Aziz Abdurakhmanov v. Eric Holder, Jr.


AMENDED OPINION and AMENDED JUDGMENT filed vacating signed opinion and judgment entered on January 23, 2012. The Petition for Review is DISMISSED; decision for publication pursuant to local rule 206. Alice M. Batchelder, Chief Judge; David W. McKeague, Jane Branstetter Stranch (AUTHORING), Circuit Judges.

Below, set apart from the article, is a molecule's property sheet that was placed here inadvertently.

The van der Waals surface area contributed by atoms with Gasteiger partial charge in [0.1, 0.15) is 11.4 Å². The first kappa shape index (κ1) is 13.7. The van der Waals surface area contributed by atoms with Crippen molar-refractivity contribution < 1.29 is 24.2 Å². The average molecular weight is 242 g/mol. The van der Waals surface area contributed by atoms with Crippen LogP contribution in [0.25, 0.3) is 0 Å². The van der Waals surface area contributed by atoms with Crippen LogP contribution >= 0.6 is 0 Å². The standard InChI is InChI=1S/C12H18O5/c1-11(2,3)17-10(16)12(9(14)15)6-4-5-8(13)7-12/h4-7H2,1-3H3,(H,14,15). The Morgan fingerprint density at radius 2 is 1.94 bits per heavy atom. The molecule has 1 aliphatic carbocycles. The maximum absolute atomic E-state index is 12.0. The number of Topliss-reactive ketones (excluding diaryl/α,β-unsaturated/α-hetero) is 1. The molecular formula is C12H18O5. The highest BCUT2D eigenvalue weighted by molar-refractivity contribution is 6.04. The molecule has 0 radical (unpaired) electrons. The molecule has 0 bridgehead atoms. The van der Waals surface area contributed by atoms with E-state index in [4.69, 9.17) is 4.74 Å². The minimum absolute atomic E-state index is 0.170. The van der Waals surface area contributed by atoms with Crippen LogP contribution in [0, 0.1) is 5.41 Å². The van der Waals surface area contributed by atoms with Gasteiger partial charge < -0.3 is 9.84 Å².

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Case: 10-4263 Document: 006111230718 Filed: 03/01/2012 Page: 1 RECOMMENDED FOR FULL-TEXT PUBLICATION Pursuant to Sixth Circuit Rule 206 File Name: 12a0064a.06 UNITED STATES COURT OF APPEALS FOR THE SIXTH CIRCUIT _________________ X No. 10-4263 v. > , ERIC H. HOLDER, JR., Attorney General, Respondent. N On Petition for Review of a Decision of the Board of Immigration Appeals. No. A095-309-105. AZIZ A. ABDURAKHMANOV, Petitioner, Argued: September 20, 2011 Decided and Filed: March 1, 2012 Before: BATCHELDER, Chief Judge; McKEAGUE and STRANCH, Circuit Judges. _________________ COUNSEL ARGUED: Charleston C. Wang, Cincinnati, Ohio, for Petitioner. C. Frederick Sheffield, UNITED STATES DEPARTMENT OF JUSTICE, Washington, D.C., for Respondent. ON BRIEF: E. Dennis Muchnicki, Dublin, Ohio, for Petitioner. C. Frederick Sheffield, UNITED STATES DEPARTMENT OF JUSTICE, Washington, D.C., for Respondent. _______________________ AMENDED OPINION _______________________ JANE B. STRANCH, Circuit Judge. Aziz Abdurakhmanov (“Abdurakhmanov”), a citizen of Uzbekistan, alleges that he was targeted for investigation and beaten by Uzbeki police because of his membership in the Dungan ethnic minority. He further alleges that if he is returned to Uzbekistan, he will face the same fate as his late wife, 1 Case: 10-4263 No. 10-4263 Document: 006111230718 Abdurakhmanov v. Holder Filed: 03/01/2012 Page: 2 Page 2 who died of injuries inflicted on her by Uzbeki police during a three-day detention. The Immigration Judge and the Board of Immigration Appeals denied his applications for asylum, withholding of removal, and relief under the Convention Against Torture based on both an adverse credibility determination and a lack of corroborating evidence supporting his claims. The agency’s decision suffers from a number of errors regarding its findings on credibility and corroborating evidence. Nonetheless, one critical credibility finding is supported by substantial evidence, and so we must dismiss Abdurakhmanov’s petition for review. I. BACKGROUND A. Facts During 1998, while living in Tashkent, Abdurakhmanov graduated from medical school, married, and had a son, Aziz. He, his wife, Yelena, and son are all members of the Dungan ethnicity, a group he says is readily distinguishable from ethnic Uzbekis because they have lighter skin and hair and are shorter. Abdurakhmanov claims that both he and his wife faced substantial persecution due to their ethnicity. He was arrested at least one time while in Uzbekistan, on February 16, 1999, and was accused of terrorism after an explosion that was aimed at taking the life of then-President Karimov. Abdurakhmanov claims that he happened to be in the vicinity of the explosion and was rounded up along with other Dungans for questioning due solely to his ethnicity. He was held for three days, during which he was beaten repeatedly with batons in an effort to force a written confession, which he did not sign. After graduation, Abdurakhmanov began working at a clinic as an abdominal surgeon. As compared to Uzbeki surgeons, he claims that he made less money, was forced to work longer and more difficult shifts, and was denied the types of surgeries that would give him meaningful experience as a surgeon. He was disciplined for his absence from work due to his arrest in 1999 and eventually left this employment. In late-March 2000, Yelena was stopped by two Uzbeki police officers who began taunting her. Abdurakhmanov claims that she was stopped because she was Case: 10-4263 No. 10-4263 Document: 006111230718 Abdurakhmanov v. Holder Filed: 03/01/2012 Page: 3 Page 3 Dungan and the officers wanted to humiliate her. They made numerous sexual advances and when she refused, they took her into police custody for three days during which she was repeatedly beaten and sexually assaulted. Abdurakhmanov claims that she was harmed emotionally and physically and could not recuperate. He took her to the hospital three days after her release where she died. Her death certificate states that she died on April 5, 2000 as a result of head trauma. Abdurakhmanov claims that he attempted to force an investigation into his wife’s death but that neither police nor prosecutors would help him due to his ethnicity. Not long after, he obtained a visa to come to the United States. B. Procedural History Abdurakhmanov obtained a non-immigrant visa for pleasure and entered the United States on April 7, 2001. He renewed the visa once in October before eventually applying for asylum with the former Immigration and Nationality Service on March 26, 2002. The Service denied his application and referred him to an Immigration Court as removable. He reapplied for asylum, withholding of removal, and relief under the Convention Against Torture (“CAT”). At his merits hearing before the Immigration Judge (“IJ”) on May 6, 2008, Abdurakhmanov testified about the mistreatment he and his wife suffered in Uzbekistan and provided corroborating evidence including his 2002 asylum application, his 2005 asylum application completed on the updated form, various country reports, and reports on the treatment of Dungans in Uzbekistan. The exhibits attached to the 2002 application were: a health certificate of his physical condition after his release from detention in 1999; a summons to appear at a military department; his wife’s death certificate; and, his son’s birth certificate. After the hearing, the IJ filed a written decision denying the relief sought based on Abdurakhmanov’s lack of credibility and a lack of corroborating evidence. Abdurakhmanov appealed the IJ’s decision to the Board of Immigration Appeals Case: 10-4263 No. 10-4263 Document: 006111230718 Filed: 03/01/2012 Page: 4 Abdurakhmanov v. Holder Page 4 (“BIA”), which upheld the IJ’s decision.1 Specifically, the BIA found that the IJ’s adverse credibility determination was not clearly erroneous based on three inconsistencies: (1) the circumstances under which Abdurakhmanov left his job as a surgeon; (2) the number of times he had been arrested; and, (3) his wife’s condition upon release from detention. As to Abdurakhmanov’s corroborating evidence, the BIA agreed with the IJ that some of the documents actually undermined his credibility and that they deserved little weight because they were not contemporaneous documents or originals. II. DISCUSSION A. Standard of Review “Because the BIA adopted and supplemented the IJ’s decision, we review the opinion of the IJ in conjunction with the BIA’s additional comments and discussion.” Cruz-Samayoa v. Holder, 607 F.3d 1145, 1149 (6th Cir. 2010). The agency’s findings of fact are reviewed for substantial evidence, and questions of law are reviewed de novo. Khalili v. Holder, 557 F.3d 429, 435 (6th Cir. 2009). The substantial-evidence standard requires us to defer to the agency’s findings of fact “if supported by reasonable, substantial, and probative evidence on the record considered as a whole.” Mikhailevitch v. I.N.S., 146 F.3d 384, 388 (6th Cir. 1998) (quoted authorities omitted). “Under this standard, we will not reverse a factual determination . . . unless we find ‘that the evidence not only supports a contrary conclusion, but compels it.” Ceraj v. Mukasey, 511 F.3d 583, 588 (6th Cir. 2007) (citation and emphasis omitted). We have previously articulated the legal standard for granting asylum: “The disposition of an application for asylum involves a two-step inquiry: (1) whether the applicant qualifies as a refugee as defined in 8 U.S.C. § 1101(a)(42)(A), and (2) whether the applicant merits a favorable exercise of discretion by the Attorney General.” Kouljinski v. Keisler, 505 F.3d 534, 541 (6th Cir. 2007) (internal quotation marks 1 The IJ also found that Abdurakhmanov had not adequately proven that he was of Dungan ethnicity. Specifically, the IJ credited a Wikipedia article about Dungans over Abdurakhmanov’s testimony, stating that Abdurakhmanov did not appear to share the characteristics that the article attributed to Dungans. The BIA held, however, that Abdurakhmanov’s testimony should not be discredited based on a Wikipedia excerpt and declined to consider this ground on appeal. Case: 10-4263 No. 10-4263 Document: 006111230718 Filed: 03/01/2012 Page: 5 Abdurakhmanov v. Holder Page 5 omitted). “[T]o qualify as a refugee,” the applicant must establish “that he or she has suffered past persecution on the basis of race, religion, nationality, social group, or political opinion; or . . . show[] that he or she has a well-founded fear of persecution on one of those same bases.” Id.; see also 8 C.F.R. § 1208.13(b). If an individual is eligible for asylum, then the applicant bears the “burden of establishing that the favorable exercise of discretion is warranted.” Kouljinski, 505 F.3d at 542 (internal quotation marks omitted). Cruz-Samayoa, 607 F.3d at 1150-51. “An applicant who establishes past persecution is presumed to have a well-founded fear of future persecution.” Pilica v. Ashcroft, 388 F.3d 941, 950 (6th Cir. 2004). Otherwise, to establish a well-founded fear of future persecution, the applicant must demonstrate “(1) that he has a fear of persecution in his home country on account of race, religion, nationality, membership in a particular social group, or political opinion; (2) that there is a reasonable possibility of suffering such persecution if he were to return to that country; and (3) that he is unable or unwilling to return to that country because of such fear.” Id. Withholding of removal claims are analyzed under the same framework, except that the “alien must show a ‘clear probability’ of persecution.” Dugboe v. Holder, 644 F.3d 462, 471-72 (6th Cir. 2011).2 B. The Adverse Credibility Determination “Credibility determinations are findings of fact,” and are reviewed for substantial evidence. Yu v. Ashcroft, 364 F.3d 700, 703 (6th Cir. 2004).3 An “immigration judge’s conclusion must be supported by specific reasons and must be based upon issues that go to the heart of the applicant’s claim. In other words, if discrepancies cannot be viewed as attempts by the applicant to enhance his claims of persecution, they have no bearing on credibility.” Ceraj, 511 F.3d at 591 (internal citations and quotation omitted). We review separately each of the three inconsistencies upon which the IJ and BIA based the adverse credibility determination. 2 The BIA held that Abdurakhmanov did not “meaningfully challenge the denial of CAT protection” in his appeal and thus deemed that claim waived. As Abdurakhmanov has not raised the issue of relief under CAT in his briefs before this Court, we also deem it waived. See, e.g., United States v. Johnson, 440 F.3d 832, 845-46 (6th Cir. 2006). 3 Abdurakhmanov filed his asylum application prior to the May 11, 2005 effective date of the REAL ID Act of 2005. Consequently, his petition is not subject to the provisions of that Act. Case: 10-4263 No. 10-4263 Document: 006111230718 Filed: 03/01/2012 Abdurakhmanov v. Holder Page: 6 Page 6 We begin with the agency’s third finding of inconsistency because it is most easily resolved. This ground is based on a purported discrepancy between Abdurakhmanov’s hearing testimony and his wife’s death certificate. The death certificate indicates that Yelena died from “hard injury to the back of the head.” The IJ found Abdurakhmanov incredible because “[h]e made no mention of his wife having received a massive head injury that caused her death,” and the BIA considered this “[a]nother notable discrepancy” supporting the IJ’s adverse credibility determination. This finding is flatly contradicted by Abdurakhmanov’s testimony that the police “beat her up on the chest, on the head, they used batons.” Therefore, this ground cannot support the agency’s adverse credibility finding. The second ground is based on a purported discrepancy between Abdurakhmanov’s asylum application and his testimony. In the application, Abdurakhmanov alleged that he was arrested and beaten in 1999, after the assassination attempt, and that he was also detained and beaten in 2000 after demanding an investigation into his wife’s death. Specifically, Abdurakhmanov stated in his asylum application that he was “defended [arrested?] in the police dept. and beaten because I wanted to find the guilties in my wife’s death.” At the hearing, however, he reported in response to the IJ’s query that he had been arrested only once in 1999. This response persuaded the IJ that Abdurakhmanov was not credible because he did not testify about any beating in relation to the 2000 detention, and the BIA agreed that “[t]he respondent also gave varying accounts of the number of times he had been arrested in Uzbekistan.” The agency’s credibility finding on this ground appears to be questionable. The asylum application used the phrase “defended [arrested?].” Abdurakhmanov’s inartful description of his treatment at the hands of Uzbeki police does not confirm that he was, in fact, arrested in 2000. The most direct way to obtain clarification about the meaning of the asylum application would have been for the IJ to ask Abdurakhmanov exactly what he meant by “defended [arrested?].” Instead, the IJ asked how many times he had been arrested, “officially or unofficially.” Abdurakhmanov responded that he had been Case: 10-4263 No. 10-4263 Document: 006111230718 Filed: 03/01/2012 Abdurakhmanov v. Holder Page: 7 Page 7 arrested one time.4 Considering the question posed, Abdurakhmanov’s answer is no more indicative of incredibility than it is indicative of an inability to distinguish between an official arrest and an unofficial, yet still relevant, physical detention. Our view is supported by Abdurakhmanov’s insertion of a question mark beside the term “arrested” in his asylum application, indicating he held some reservation about use of that term. Whether we would be compelled, on this record, to come to a contrary conclusion as to Abdurakhmanov’s credibility on this point is perhaps in doubt. We need not definitively resolve the issue, however, because the agency’s adverse credibility determination on another ground is supported by substantial evidence. This last issue again concerns a discrepancy between the asylum application and the hearing testimony. In the application, Abdurakhmanov wrote: “My boss said, ‘You’re fired.’ I asked why. He said, ‘Police call me. Maybe you extremist.’ I lost my job.” When his own attorney asked him at the hearing whether he was fired from his job as a surgeon, however, Abdurakhmanov unequivocally stated that he was not fired and he quit because he was not given the same surgical opportunities as Uzbeki surgeons. This discrepancy suggests that the asylum application was drafted in an attempt to enhance Abdurakhmanov’s claim of persecution. Like the IJ, the BIA held that Abdurakhmanov’s lack of credibility on this point “call[s] into question the veracity of the claimed arrest” and thus “go[es] to the heart of his claim.” We find this rationale substantially supported on the record as a whole. Thus, on this basis alone, the agency’s adverse credibility determination can be affirmed. Abdurakhmanov’s reliance on Sylla v. INS, 388 F.3d 924 (6th Cir. 2004), and Koulibaly v. Mukasey, 541 F.3d 613 (6th Cir. 2008), is misplaced because in both of those cases, minor inconsistencies did not go to the heart of the aliens’ claims. Also, in the latter case, the BIA’s adverse credibility determination was based in part on an Assessment to Refer that lacked reliability. Koulibaly, 541 F.3d at 620-24. 4 An IJ has not only an ability, but an obligation, to ask questions of the alien during the hearing to establish a full record. 8 U.S.C. § 1229a(b)(1). However, that questioning should not be used to draw out testimony that would support the IJ’s already-formed determination of adverse credibility; it should be designed to elicit testimony relevant to the fair resolution of the alien’s applications. Cf. Torres v. Mukasey, 551 F.3d 616, 626-27 (7th Cir. 2008). Case: 10-4263 No. 10-4263 C. Document: 006111230718 Filed: 03/01/2012 Abdurakhmanov v. Holder Page: 8 Page 8 The Finding of a Lack of Corroborating Evidence “‘[W]here it is reasonable to expect corroborating evidence for certain alleged facts pertaining to the specifics of an applicant’s claim, such evidence should be provided[.]’” Lin v. Holder, 565 F.3d 971, 977 (6th Cir. 2009) (quoted authorities omitted). A failure to submit such reasonably available evidence can support the agency’s determination that the applicant did not meet her burden of proof. Id. An applicant is only required to supply those types of documents that can be “reasonably expected” given his or her circumstances—i.e., only of “the type that would normally be created or available in the particular country and is accessible to the alien, such as through friends, relatives, or co-workers.” Dorosh v. Ashcroft, 398 F.3d 379, 382–83 (6th Cir. 2004) (quoted case omitted). “An immigration judge’s determination regarding the availability of corroborating evidence will not be reversed ‘unless the court finds . . . that a reasonable trier of fact is compelled to conclude that such corroborating evidence is unavailable.” Lin, 565 F.3d at 977. The corroborating evidence standard is typically invoked by IJs when the applicant has submitted little or no evidence to corroborate her testimony. In this case, however, Abdurakhmanov submitted several items of corroborating evidence which the IJ found either to contradict his testimony, to affect his credibility adversely, or to be of little or no weight because the documents were not originals submitted contemporaneously with his asylum application. First, the IJ found that Yelena’s death certificate contradicted Abdurakhmanov’s testimony about the manner of his wife’s death. We have already explained that the IJ misstated Abdurakhmanov’s hearing testimony. Consequently, this finding is not supported by substantial evidence. Second, the IJ and the BIA erred in construing the law applicable to corroborative evidence. The IJ ruled that, “[b]ecause the respondent does not claim to have received any of these documents contemporaneously with the events in question, the authenticity of the documents is suspect, and the DHS could not conduct a forensic analysis without possession of the originals,” relying on Ramaj v. Gonzales, 466 F.3d Case: 10-4263 No. 10-4263 Document: 006111230718 Filed: 03/01/2012 Abdurakhmanov v. Holder Page: 9 Page 9 520 (6th Cir. 2006). The BIA held that “the Immigration Judge was properly concerned about the lack of contemporaneous documents and originals,” relying on Ramaj and also Matter of H-L-H-, 25 I & N Dec. 209 (BIA 2010). Neither Ramaj nor Matter of H-L-H- support this holding. In Ramaj, we reviewed an IJ’s decision that various documents submitted by the petitioner should be excluded from the record because there was no verification that the signatures on the documents were actually those of the persons alleged to have signed them. 466 F.3d at 529. After reviewing the agency’s regulations on authentication, we noted that “[t]he IJ may have erred in excluding the . . . documents on this ground[]” because the agency’s regulation required attestation by an authorized official only where the document is a copy, and it was unclear whether the documents in that case were copies or originals. Id. at 530. This Court also noted, without deciding, that further certification of an attested copy seemed to be “an option and not a requirement.” Id. Nowhere in the opinion did we address the relative weight to be given originals or photocopies of documentary evidence, nor did we address whether the documents were created contemporaneously with the events in question. In Matter of H-L-H-, the BIA held that documents the applicant obtained from various governmental bodies in her village in China were “entitled to minimal weight” because they “were obtained for the purpose of the hearing, are unsigned and unauthenticated and fail to even identify the authors.” Id. at 214. These documents were “not a record of a past event, such as a contemporaneously created police report,” but were “instead a statement from local government officials of what allegedly will happen to the respondent and her husband in the future if they return.” Id. The BIA qualified its holding by noting that “asylum applicants cannot always reasonably be expected to have authenticated documents from an alleged persecutor[.]” Id. at 215, n.5 (citation omitted). Abdurakhmanov’s corroborating evidence was “obtained for the purpose of the hearing,” but unlike the evidence in Matter of H-L-H-, Abdurakhmanov’s documents were records of past events. They did not purport to speculate about his future treatment Case: 10-4263 No. 10-4263 Document: 006111230718 Filed: 03/01/2012 Abdurakhmanov v. Holder Page: 10 Page 10 upon his return to Uzbekistan. For example, his health certificate was made shortly after his beating; it was not recreated by the doctor years later in anticipation of the asylum hearing. Comparably, his wife’s death certificate was issued following her death in 2000, not years later for the purpose of an immigration hearing. Abdurakhmanov’s documents are copies of original documents, recording past events, which were obtained by his relatives prior to his hearing because he had not brought copies with him when he fled Uzbekistan. His corroborative evidence is thus distinguishable from that presented in Matter of H-L-H-. Therefore, Matter of H-L-H- cannot support the agency’s disregard of Abdurakhmanov’s corroborating evidence on the grounds that the documents were not made contemporaneously with the events they purported to document. The agency’s decision regarding Abdurakhmanov’s corroborating evidence is thus contrary to the law of this Circuit and the agency’s own binding precedents and cannot be used to support the decision of the IJ or BIA. III. CONCLUSION In summary, we find error in the agency’s decision to reject Abdurakhmanov’s corroborating evidence. We also conclude that at least one, and perhaps two, of the grounds on which the agency based its adverse credibility determination were not supported by substantial evidence. We agree, however, that substantial evidence supports the agency’s determination that Abdurakhmanov lacked credibility when he gave differing reasons for leaving his hospital employment. This adverse credibility finding went to the heart of the claim and was fatal to Abdurakhmanov’s asylum application, as he cannot meet his burden of proof without credible testimony. See ElMoussa v. Holder, 569 F.3d 250, 256-57 (6th Cir. 2009). For this reason, we DISMISS Abdurakhmanov’s petition for review.